Updated: Oct 11, 2021
I know, the name’s a mouth full, but it’s because we’re not entirely sure what the mechanism behind this injury is. There are many different things that can cause pain in the front of your shin, but the important clue that you may have Anterior Exertional Lower Leg Pain (or compartment syndrome) is that the pain is only present with exercise and eases within a minute or so of you stopping the exercise.
It is felt in the muscles in the front of the shin and is often described as a constricting pain or severe tightness. It tends to build slowly as you run and gets so intense that you have to stop and rest. It usually settles after a few minutes of rest and you may even be able to continue your run for a bit, but then it stops you again.
In some cases people can also describe a tingling or that their foot drops. These symptoms can also indicate other nerve injuries, but the big difference is that the tingling and foot drop recovers after a few minutes of rest. This is not the case if you have a nerve injury like sciatica. Patients with this condition usually don’t have any pain at rest – only when they exercise.
I've discussed this all in more detail in this video:
What causes compartment syndrome?
We used to think that it was caused by the fascia sheath that surrounds the muscles in the lower leg being to tight. When we exercise our muscles swell and expand. If the fascia sheath around the muscles don’t allow them to expand, it can cut off the blood and oxygen supply and compress the nerve which gives you the symptoms. When you rest, the muscles’ demand for oxygen decreases and the compression decreases and as a result the pain decreases.
But in recent years researchers have started to question this traditional model of compartment syndrome. Some now argue that it is actually a chronic over-load of specifically the Tibialis Anterior muscle.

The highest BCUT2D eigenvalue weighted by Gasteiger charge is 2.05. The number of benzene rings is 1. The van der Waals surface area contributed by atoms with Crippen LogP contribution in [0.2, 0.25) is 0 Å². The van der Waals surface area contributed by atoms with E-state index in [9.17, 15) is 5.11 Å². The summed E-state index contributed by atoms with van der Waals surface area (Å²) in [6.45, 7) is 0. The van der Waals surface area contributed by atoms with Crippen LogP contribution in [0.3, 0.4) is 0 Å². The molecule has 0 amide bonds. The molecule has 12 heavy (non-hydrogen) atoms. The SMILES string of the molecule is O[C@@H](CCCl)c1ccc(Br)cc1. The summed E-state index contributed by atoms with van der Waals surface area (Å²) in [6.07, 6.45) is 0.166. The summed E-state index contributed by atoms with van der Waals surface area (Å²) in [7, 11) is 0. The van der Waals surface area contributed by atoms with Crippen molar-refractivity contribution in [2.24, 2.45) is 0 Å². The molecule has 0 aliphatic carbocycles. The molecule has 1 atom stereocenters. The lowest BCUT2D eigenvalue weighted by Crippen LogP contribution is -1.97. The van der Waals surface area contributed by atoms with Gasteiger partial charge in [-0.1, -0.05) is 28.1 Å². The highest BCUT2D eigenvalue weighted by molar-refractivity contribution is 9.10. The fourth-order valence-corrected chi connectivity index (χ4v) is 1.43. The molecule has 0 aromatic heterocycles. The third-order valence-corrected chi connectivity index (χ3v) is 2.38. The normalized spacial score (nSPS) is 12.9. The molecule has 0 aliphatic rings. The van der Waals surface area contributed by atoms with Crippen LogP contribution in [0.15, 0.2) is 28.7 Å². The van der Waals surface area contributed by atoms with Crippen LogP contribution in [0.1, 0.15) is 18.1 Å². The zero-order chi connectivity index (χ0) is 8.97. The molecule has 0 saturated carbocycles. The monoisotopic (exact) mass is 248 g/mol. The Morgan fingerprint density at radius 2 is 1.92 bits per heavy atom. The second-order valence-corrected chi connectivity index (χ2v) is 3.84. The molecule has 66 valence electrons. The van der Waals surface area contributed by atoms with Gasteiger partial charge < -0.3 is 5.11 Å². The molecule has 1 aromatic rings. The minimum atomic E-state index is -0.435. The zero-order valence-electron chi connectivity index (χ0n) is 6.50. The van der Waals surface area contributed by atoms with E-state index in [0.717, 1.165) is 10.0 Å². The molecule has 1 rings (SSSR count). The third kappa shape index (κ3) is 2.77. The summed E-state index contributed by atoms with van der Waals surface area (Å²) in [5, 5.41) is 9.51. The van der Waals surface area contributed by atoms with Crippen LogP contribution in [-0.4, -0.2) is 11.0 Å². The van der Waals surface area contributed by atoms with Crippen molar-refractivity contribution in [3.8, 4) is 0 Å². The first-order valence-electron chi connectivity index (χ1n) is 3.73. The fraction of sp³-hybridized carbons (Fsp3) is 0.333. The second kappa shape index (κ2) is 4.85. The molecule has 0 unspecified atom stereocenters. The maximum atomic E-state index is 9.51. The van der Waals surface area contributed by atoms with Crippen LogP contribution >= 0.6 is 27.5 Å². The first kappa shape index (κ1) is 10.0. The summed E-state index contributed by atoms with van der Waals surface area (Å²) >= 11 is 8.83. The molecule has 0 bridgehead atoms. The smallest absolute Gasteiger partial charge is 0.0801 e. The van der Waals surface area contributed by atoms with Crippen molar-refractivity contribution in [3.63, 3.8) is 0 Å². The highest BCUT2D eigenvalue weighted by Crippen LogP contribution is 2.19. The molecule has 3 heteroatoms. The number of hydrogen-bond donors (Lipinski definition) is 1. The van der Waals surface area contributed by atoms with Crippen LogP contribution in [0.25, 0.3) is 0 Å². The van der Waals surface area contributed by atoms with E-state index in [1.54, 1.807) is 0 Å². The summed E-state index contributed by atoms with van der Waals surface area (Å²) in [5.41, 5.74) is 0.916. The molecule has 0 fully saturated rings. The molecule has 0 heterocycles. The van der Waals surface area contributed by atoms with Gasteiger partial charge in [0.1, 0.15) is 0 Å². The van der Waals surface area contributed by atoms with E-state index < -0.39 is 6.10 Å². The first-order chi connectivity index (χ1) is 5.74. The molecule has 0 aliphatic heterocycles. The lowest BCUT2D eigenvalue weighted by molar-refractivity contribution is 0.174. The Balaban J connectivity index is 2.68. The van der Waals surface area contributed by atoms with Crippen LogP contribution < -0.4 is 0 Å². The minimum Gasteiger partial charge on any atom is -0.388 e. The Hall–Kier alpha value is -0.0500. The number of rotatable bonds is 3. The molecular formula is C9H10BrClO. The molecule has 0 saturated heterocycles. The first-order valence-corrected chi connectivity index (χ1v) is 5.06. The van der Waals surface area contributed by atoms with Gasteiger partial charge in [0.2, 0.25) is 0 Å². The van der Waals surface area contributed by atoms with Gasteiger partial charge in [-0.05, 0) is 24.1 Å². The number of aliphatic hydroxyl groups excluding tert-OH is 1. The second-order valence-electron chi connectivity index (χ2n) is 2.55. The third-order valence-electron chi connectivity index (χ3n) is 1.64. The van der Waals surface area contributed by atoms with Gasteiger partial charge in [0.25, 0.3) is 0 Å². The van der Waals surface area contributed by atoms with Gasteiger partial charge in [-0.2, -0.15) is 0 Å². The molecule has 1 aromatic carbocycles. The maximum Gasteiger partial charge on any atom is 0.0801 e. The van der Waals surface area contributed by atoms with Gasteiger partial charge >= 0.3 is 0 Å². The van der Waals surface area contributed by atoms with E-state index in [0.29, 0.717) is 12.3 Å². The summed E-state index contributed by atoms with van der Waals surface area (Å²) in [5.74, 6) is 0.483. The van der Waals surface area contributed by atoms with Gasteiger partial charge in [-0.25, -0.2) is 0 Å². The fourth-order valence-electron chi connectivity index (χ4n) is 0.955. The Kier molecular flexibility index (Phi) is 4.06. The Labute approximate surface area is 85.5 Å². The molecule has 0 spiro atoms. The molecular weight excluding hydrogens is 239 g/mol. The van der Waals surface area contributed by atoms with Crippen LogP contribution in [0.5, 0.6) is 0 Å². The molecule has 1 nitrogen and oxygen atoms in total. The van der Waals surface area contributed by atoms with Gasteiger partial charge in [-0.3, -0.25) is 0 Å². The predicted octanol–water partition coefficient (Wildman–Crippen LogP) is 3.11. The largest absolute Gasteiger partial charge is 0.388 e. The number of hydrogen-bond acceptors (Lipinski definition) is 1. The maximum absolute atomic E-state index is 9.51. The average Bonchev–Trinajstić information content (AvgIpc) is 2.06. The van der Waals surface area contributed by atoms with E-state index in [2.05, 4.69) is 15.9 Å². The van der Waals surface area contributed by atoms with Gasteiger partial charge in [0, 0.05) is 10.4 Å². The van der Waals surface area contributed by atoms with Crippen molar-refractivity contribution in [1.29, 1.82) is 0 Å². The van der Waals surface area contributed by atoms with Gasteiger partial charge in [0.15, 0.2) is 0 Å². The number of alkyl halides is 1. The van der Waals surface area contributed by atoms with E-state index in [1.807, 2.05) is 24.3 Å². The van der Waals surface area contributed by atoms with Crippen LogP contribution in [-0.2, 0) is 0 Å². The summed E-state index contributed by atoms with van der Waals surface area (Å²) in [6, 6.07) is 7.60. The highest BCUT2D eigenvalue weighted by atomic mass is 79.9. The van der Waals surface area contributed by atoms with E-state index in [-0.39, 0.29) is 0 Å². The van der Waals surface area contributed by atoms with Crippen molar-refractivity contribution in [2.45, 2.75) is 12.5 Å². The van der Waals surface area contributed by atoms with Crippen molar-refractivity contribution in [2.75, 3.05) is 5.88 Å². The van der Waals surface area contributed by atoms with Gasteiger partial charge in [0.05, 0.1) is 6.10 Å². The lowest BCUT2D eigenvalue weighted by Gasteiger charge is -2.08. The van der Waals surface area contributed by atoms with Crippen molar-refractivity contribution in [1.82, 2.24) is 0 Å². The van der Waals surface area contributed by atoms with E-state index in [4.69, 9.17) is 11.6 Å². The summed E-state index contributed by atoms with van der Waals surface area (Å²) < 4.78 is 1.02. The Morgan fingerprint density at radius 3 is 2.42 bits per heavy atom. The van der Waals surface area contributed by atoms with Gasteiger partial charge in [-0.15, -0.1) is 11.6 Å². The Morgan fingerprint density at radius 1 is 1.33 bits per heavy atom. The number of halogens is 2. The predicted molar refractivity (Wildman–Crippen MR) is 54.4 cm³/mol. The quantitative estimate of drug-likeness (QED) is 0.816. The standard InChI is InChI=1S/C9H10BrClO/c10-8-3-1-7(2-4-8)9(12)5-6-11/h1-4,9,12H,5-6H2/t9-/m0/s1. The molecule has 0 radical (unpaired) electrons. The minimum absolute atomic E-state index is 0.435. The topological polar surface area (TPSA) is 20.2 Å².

What treatments work for compartment syndrome?
Conservative treatments (stretching, myofascial release, dry needling etc.) have traditionally been aimed at trying to improve the flexibility of the fascia in the lower leg as it was argued that that would alleviate the compression. But these treatment have been proven to be very ineffective and the patients usually had to undergo surgery.
Surgery, however, has also not proven to be massively successful in that a larger number of patients would still experience symptoms.
Recently researchers have shifted their focus away from hands-on and surgical treatment and started to look at ways that they could reduce the work load on the muscles in the anterior shin (Tibialis Anterior specifically) when someone runs. We still need a bit more research on this, but the available studies suggest that running retraining may be an effective way of treating anterior compartment syndrome.
Running retraining for Anterior Compartment Syndrome
Your Tibialis Anterior muscle is the main one that flexes your foot and ankle up (into dorsiflexion) when you run. What the research is showing is that we may be able to decrease the load on the Tib Ant by getting runners to land with their ankles in less dorsiflexion and that increasing a runners’ step rate can decrease the activity of the Tib Ant throughout the swing phase of running.
These are some of the things you can do that may help your pain:
Increase your step rate. I’ve written a whole blog post on how you can do this.
Try not to over-stride or land on your heel with your foot making contact far in front of your body. Instead, try to lean forward slightly and make contact with the ground underneath your body (see the video for a demo of this).
Shift to using a mid-foot or forefoot strike pattern.
You have to introduce these changes very slowly and build it up as run/walk sessions. If you do it too aggressively, you can easily end up with other injuries e.g. Achilles tendinopathy. I explain this in detail in the video.
About the Author
Barton, C. J., et al. (2016). "Running retraining to treat lower limb injuries: a mixed-methods study of current evidence synthesised with expert opinion." British Journal of Sports Medicine 50(9): 513-526.